The value of an innovative mechanism designed to resolve conflicts where indigenous peoples and local communities live in formally-listed protected areas will be explored in a workshop at the International Union for Conservation of Nature (IUCN)’s World Conservation Congress next month.
Forest Peoples Programme will host Can Whakatane Conflict Resolution Processes Snowball to the Global? Resolving community/conservation conflicts at the event, being held in Hawai’I from 1-10 September.
The workshop will introduce delegates to the Whakatane Mechanism and its potential for resolving conflict between indigenous communities and conservation practitioners.
Developed from 2008, the Whakatane Mechanism brings people together to discuss the conflicts, facilitates a fact-finding mission in the field where the conflict is occurring, then brings people together to resolve the problem.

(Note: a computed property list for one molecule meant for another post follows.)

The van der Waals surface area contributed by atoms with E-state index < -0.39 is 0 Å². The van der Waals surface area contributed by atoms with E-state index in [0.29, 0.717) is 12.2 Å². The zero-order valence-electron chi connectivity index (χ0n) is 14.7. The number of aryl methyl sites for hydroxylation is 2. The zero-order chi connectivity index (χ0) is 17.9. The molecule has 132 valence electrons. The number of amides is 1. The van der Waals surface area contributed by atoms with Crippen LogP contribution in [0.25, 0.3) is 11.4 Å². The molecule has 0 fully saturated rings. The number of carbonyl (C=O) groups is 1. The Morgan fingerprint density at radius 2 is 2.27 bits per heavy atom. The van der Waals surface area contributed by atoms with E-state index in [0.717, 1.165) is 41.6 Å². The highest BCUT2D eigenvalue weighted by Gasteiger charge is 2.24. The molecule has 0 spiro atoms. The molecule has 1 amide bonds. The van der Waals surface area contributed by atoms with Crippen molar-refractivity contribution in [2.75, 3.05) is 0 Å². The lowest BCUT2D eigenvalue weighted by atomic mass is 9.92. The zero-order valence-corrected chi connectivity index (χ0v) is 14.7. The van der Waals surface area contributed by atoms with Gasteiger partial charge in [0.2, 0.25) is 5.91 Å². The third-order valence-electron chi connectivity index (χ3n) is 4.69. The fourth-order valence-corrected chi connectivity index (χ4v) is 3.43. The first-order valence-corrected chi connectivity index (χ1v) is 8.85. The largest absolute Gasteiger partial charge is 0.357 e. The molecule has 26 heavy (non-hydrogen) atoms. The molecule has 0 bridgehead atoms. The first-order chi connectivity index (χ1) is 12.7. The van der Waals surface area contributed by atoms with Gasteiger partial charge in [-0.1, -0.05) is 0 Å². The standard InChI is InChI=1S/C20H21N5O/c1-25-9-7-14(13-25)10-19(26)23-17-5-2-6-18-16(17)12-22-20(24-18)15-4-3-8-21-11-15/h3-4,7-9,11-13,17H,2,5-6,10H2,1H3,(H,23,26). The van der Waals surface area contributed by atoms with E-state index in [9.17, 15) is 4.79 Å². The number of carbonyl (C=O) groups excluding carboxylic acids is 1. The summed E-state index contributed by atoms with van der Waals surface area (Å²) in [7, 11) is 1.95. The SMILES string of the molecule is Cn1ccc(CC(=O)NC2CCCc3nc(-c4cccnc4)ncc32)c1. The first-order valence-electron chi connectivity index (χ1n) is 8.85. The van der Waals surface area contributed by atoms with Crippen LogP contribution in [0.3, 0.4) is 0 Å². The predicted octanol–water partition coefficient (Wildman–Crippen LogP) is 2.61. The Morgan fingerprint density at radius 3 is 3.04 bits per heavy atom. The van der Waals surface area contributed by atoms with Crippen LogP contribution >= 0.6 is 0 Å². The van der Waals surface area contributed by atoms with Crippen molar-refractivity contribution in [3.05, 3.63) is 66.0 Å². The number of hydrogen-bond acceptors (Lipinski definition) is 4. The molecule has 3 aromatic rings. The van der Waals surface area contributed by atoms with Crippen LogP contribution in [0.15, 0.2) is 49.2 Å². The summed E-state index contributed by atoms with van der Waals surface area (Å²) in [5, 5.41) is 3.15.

Drawing on experiences from sites where the mechanism has been implemented, it will particularly focus on the situation of the Sengwer, who continue to be evicted from Embobut forest, in western Kenya.
The workshop format is based on the Maori kanohi-ki-te-kanohi style, which will allow attendees to take to the stage. It aims to simulate a real-life situation where the Whakatane process is being implemented.
Using the experience of those attending, the workshop will work through the various problems and challenges that practitioners can expect to confront during the process, giving delegates a firmer, more practical understanding of the potential for this tool in the resolution of community and conservation conflicts.